5 Palestinians accused of planning attacks at Temple Mount
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5 Palestinians accused of planning attacks at Temple Mount

Shin Bet says suspects are members of a Hamas-linked terror group tasked with stoking violence at the Jerusalem holy site

Palestinian men seen leaving the Al-Aqsa Mosque in the Old City of Jerusalem on May 29, 2017, during the Muslim holy month of Ramadan. (AFP Photo/Ahmad Gharabli)
Palestinian men seen leaving the Al-Aqsa Mosque in the Old City of Jerusalem on May 29, 2017, during the Muslim holy month of Ramadan. (AFP Photo/Ahmad Gharabli)

Israel arrested and filed charges against five members of a Hamas-linked terror group suspected of planning to attack security forces and visitors at the Temple Mount.

The arrests of the alleged members of the group were carried out over the past few months by the Shin Bet security service and Jerusalem Police, and center around 25-year-old Old City resident Mahmoud Abed al-Wahhab Said Abed al-Latif, who the Shin Bet said was the recruiter and mastermind behind the cell.

According to a Shin Bet statement Sunday, the five — residents of East Jerusalem — were members of Al-Shabab Al-Aqsa, which was classified as a terror group in 2011 and is affiliated with Hamas.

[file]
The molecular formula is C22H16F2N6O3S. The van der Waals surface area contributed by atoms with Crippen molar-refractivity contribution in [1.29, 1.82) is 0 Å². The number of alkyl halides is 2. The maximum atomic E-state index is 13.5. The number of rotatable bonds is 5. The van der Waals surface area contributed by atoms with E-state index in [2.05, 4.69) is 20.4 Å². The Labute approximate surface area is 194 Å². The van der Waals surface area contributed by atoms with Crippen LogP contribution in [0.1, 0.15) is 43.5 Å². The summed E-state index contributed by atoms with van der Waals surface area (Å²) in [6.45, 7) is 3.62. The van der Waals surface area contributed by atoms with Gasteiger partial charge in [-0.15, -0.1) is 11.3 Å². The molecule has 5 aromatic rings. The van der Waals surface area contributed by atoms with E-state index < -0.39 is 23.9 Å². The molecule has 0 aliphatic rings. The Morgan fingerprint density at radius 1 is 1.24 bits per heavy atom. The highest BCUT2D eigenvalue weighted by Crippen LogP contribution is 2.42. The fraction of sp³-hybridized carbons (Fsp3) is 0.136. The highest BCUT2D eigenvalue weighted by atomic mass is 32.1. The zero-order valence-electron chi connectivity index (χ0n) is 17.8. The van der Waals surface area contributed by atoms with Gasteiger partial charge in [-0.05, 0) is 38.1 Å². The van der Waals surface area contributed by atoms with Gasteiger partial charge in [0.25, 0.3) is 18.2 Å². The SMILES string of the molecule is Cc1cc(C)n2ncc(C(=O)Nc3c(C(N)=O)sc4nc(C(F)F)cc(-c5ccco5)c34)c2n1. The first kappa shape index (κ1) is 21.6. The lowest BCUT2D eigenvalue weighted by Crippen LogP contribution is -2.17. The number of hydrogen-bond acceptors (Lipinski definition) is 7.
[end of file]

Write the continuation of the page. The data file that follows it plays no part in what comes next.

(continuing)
The Shin Bet said that in addition to stoking violence on the Temple Mount to deter non-Muslim visitors, members of the group have also carried out a number of deadly terror attacks, including an October 2016 shooting in which two Israelis were killed at the capital’s Ammunition Hill light rail stop and during a subsequent shootout with police.

Following the arrest of the group, prosecutors from the Jerusalem District Court filed charges against the members of the cell. Al-Latif was charged on May 29 with belonging to a terror group and an outlawed organization, the Jerusalem District Court said in a statement Sunday.

The announcement of the arrest of the cell came during the Muslim holy month of Ramadan, during which police have worked in past years to reduce heightened tensions around the Temple Mount, including by baring tourists to the site for parts of the holiday.

The Mount, known in Arabic as Al-Aqsa Mosque Compound, houses the third-holiest site in Islam — the Al-Aqsa Mosque — as well as the Dome of the Rock sanctuary. It is Judaism’s holiest site, venerated as the location of the first and second temples.

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